If you are arrested for possession of drugs, this means that you are alleged to have a controlled substance for your own personal use. You are not being charged with manufacturing, distributing, selling or intending to sell the controlled substance. Controlled substances may include marijuana, heroin, cocaine, methamphetamines, Xanax and other prescription medicines. In Florida, spice and bath salts are also considered controlled substances.
To be charged with intent to sell a controlled substance, authorities must have proof that you did intend to sell the substance. This might include having scales and/or other paraphernalia used to sell the substance or being busted during an actual negotiation of a sale. The type of controlled substance and the amount will determine the charges.
When establishing drug possession or intent to sell, the prosecution must do their job. To begin with, they must determine that the material seized is actually a controlled substance; this is usually done in a crime lab. Next, they must determine that you were aware of the substance, knew it was a controlled substance and that it belonged to you. If you had the substance on your personal body or clothing, this is usually proof enough.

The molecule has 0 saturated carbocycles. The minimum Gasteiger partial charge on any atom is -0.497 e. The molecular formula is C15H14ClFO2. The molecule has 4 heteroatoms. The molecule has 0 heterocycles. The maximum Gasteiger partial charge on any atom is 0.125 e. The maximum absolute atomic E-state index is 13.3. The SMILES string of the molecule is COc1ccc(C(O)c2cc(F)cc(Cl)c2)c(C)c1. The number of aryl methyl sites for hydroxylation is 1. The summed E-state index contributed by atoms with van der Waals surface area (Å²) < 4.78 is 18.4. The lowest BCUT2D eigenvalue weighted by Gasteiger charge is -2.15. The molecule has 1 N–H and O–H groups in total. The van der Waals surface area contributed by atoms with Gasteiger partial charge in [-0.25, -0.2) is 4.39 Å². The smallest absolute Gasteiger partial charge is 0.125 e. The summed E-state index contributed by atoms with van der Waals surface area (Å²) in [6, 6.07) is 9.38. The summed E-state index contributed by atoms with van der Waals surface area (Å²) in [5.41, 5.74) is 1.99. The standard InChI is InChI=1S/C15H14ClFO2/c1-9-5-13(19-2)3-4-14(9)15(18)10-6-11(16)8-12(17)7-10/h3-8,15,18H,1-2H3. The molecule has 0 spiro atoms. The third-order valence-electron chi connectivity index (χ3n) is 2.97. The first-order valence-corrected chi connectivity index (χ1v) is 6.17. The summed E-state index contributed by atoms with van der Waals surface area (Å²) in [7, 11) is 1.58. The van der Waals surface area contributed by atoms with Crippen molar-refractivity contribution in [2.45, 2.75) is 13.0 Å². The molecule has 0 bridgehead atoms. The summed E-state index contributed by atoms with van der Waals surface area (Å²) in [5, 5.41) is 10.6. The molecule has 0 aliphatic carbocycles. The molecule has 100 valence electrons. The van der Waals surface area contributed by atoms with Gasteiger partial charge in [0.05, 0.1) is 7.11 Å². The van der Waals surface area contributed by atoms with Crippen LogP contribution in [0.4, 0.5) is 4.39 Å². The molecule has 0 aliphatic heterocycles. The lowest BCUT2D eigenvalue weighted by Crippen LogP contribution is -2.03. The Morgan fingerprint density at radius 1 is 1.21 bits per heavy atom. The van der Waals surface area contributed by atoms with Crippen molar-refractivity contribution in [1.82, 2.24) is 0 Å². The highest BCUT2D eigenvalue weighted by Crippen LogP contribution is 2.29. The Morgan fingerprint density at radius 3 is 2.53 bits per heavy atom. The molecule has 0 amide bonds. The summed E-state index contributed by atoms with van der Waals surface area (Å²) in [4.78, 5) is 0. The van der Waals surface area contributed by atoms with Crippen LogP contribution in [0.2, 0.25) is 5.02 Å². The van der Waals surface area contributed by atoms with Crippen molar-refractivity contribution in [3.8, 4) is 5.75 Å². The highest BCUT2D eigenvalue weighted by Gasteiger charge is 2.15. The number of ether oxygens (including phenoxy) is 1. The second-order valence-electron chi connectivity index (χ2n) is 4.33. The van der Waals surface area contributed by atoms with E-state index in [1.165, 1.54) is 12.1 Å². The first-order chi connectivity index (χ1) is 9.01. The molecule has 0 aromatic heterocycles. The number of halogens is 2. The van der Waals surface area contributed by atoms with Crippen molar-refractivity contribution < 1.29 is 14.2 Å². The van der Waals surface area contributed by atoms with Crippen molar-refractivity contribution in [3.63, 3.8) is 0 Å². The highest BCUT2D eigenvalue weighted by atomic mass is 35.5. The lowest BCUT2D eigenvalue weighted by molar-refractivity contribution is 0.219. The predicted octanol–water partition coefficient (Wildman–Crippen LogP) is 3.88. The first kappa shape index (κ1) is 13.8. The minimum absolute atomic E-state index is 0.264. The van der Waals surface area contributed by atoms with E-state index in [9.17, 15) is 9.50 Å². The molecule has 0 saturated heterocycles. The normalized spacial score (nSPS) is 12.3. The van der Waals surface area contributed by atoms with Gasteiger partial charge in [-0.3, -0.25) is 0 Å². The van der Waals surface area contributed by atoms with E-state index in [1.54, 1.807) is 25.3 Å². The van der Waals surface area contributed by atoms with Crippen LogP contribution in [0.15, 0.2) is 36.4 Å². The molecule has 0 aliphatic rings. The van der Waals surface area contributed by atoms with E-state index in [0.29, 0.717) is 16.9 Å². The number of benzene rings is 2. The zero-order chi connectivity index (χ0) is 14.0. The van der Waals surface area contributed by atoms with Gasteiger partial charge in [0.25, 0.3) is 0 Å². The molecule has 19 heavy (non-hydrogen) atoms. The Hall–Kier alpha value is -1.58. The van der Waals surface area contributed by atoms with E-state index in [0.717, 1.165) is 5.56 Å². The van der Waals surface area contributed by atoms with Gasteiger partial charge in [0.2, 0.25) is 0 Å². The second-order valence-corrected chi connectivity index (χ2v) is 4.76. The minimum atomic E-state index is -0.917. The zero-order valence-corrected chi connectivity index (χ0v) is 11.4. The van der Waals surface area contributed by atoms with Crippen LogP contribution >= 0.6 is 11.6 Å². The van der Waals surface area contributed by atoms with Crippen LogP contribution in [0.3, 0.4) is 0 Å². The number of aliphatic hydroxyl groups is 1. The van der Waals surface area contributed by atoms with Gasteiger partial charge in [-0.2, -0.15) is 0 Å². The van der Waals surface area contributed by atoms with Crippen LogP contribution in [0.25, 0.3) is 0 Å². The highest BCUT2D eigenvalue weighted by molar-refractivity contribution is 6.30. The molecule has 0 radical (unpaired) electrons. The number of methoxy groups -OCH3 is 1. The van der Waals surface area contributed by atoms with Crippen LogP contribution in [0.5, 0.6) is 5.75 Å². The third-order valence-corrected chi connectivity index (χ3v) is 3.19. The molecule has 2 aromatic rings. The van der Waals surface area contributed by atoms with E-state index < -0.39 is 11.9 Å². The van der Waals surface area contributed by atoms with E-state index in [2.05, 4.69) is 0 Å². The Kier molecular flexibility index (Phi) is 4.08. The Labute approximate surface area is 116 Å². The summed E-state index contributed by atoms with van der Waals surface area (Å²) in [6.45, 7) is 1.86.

Being charged with drug possession or intent to sell doesn’t necessarily mean you will be convicted if you have a good attorney and defense. Your attorney may be able to put up a good defense if you can claim that you had no knowledge of the controlled substance or had a medical prescription for the drug. Other defenses might include discrepancies in the way authorities officiated their search and seizure. Did they do everything lawfully? Did they use entrapment? If your rights were violated in any way during the search and seizure, this could help in your defense.
In Florida, the penalties for possession of a controlled substance and/or intent to sell depend on the type of substance and the amount you are charged with. These are important factors in your defense as they could increase or lesson your sentence, fines and other penalties.
Source: FindLaw, “Florida Drug Possession Laws,” accessed Jan. 01, 2016